In the aftermath of the financial crisis, the heavy legal constraints tying down French companies have become a serious concern for the French government. As a result, one of the French government’s key priorities is to simplify the rules governing French companies. This reform is meant both to enhance the productivity and the competitiveness of the French economy and to boost business operations by alleviating constraints affecting French companies’ day-to-day management.

Among the various measures adopted to this end, a Simplification Council for Companies (Conseil de Simplification pour les Entreprises) (the “Council”) was created in early 2014 with the mission of proposing strategic guidelines to the French government for the purpose of simplifying companies’ obligations and upgrading their activities.

50 of the Council’s recommendations have been implemented in the government bill relating to the simplification of companies’ lives (Projet de loi relative à la simplification de la vie des entreprises) (the “Bill”) which was adopted by the French Council of Ministers on June 25, 2014, and should be reviewed by the French Parliament on July 22, 2014. The Bill contains a number of measures aimed at boosting the competitiveness of the French market by simplifying the applicable legislation. These measures affect various areas of French corporate law through a reduction of the duties faced by French companies in order to allow for greater flexibility in their management.

The most important simplification measures concern French corporate law:

  • the number of initial shareholders required to incorporate a private joint-stock company will go from seven to three. This measure aims at facilitating and stimulating the incorporation of these companies, which are an important means of gathering sufficient funds to start-up a business;
  • the ratification process for certain decisions taken solely by the manager of French limited liability companies (SARL), such as the decision to amend the company’s articles of association in order to comply with mandatory law requirements and to relocate the company’s registered office, will become more flexible. This measure will give the manager greater leeway to run the company, and will enable him to respond more quickly to changes required by the course of business;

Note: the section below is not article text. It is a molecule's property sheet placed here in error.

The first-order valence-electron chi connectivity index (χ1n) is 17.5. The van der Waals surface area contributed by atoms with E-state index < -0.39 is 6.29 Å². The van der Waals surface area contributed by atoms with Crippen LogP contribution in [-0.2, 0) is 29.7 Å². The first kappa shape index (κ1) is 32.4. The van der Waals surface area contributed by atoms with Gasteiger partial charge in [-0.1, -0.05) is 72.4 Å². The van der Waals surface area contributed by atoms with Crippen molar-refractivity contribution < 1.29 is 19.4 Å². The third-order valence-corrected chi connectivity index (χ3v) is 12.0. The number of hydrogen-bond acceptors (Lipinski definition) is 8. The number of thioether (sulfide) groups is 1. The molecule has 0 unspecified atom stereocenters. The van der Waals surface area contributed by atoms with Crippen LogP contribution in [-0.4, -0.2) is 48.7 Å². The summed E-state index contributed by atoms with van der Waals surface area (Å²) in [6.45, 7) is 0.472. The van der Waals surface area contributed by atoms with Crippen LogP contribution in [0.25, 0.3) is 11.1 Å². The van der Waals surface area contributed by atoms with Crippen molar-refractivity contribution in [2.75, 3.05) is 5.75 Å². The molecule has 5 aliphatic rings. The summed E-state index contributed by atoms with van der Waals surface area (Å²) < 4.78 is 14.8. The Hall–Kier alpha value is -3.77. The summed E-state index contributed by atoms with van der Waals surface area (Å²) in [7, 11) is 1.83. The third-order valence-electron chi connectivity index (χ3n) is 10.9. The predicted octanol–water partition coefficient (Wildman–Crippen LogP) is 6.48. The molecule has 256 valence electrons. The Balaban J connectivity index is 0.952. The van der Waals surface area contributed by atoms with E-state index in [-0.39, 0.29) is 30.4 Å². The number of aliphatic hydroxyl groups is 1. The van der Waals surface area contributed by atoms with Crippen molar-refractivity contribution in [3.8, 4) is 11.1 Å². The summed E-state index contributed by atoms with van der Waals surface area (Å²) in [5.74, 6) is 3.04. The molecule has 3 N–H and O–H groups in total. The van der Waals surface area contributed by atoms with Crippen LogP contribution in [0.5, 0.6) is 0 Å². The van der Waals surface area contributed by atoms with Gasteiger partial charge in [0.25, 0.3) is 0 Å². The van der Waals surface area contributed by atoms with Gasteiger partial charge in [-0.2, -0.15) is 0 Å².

• the declaration of compliance will be removed for mergers and spin-offs which do not fall under the scope of European Union Law (e.g., domestic mergers and spin-offs of French simplified joint-stock companies (SAS) and limited liability companies (SARL)). In order to help foster great synergies and create important economies of scale, it is hoped that this reform will allow the merger market to become more competitive;
  • the process of voluntary winding-up of companies with an insignificant number of assets or employees will be simplified, provided that creditors’ rights are preserved and the risk of litigation mitigated;
  • the scope of the lease of shares in professional corporations (sociétés d’exercice libéral) will be broadened. Currently, only employees and associates are entitled to lease their shares in professional corporations, and the Bill proposes to grant any professionals the right to do so. This innovative provision is welcome since the lease of shares enables the tenant to vote in the company’s general meetings without having to pay the full price for the ownership of the shares, thereby facilitating the taking over of businesses;
  • a merger between the French Agency for International Investments (AFII) and the French Agency for International Business Development (UBIFRANCE) is scheduled. This merger will facilitate exporting French companies’ business and create more consistency between export and investment policies in the French market; and
  • the authorizations required for the construction and the operation of transmission pipelines for gas, hydrocarbons and chemicals will be delivered more quickly. The time saved by companies in such a promising field should help boost initiatives and speed up the completion of crucial projects.

The Bill also affects other areas of law which impose unnecessary duties over French companies. Various measures related to tax law aim at reducing the administrative burdens on businesses by simplifying an important number of disclosure requirements. The removal of such cumbersome prescriptions will likely accelerate the pace at which French companies are able to run while significantly reducing administrative costs.

In 2016, the transposition of two European directives should simplify Public Procurement Law. Such process will streamline the current legislative framework governing public-private partnerships in order to ensure legal certainty and effectiveness of such operations. These important changes will promote the development of such partnerships which create important economic activity.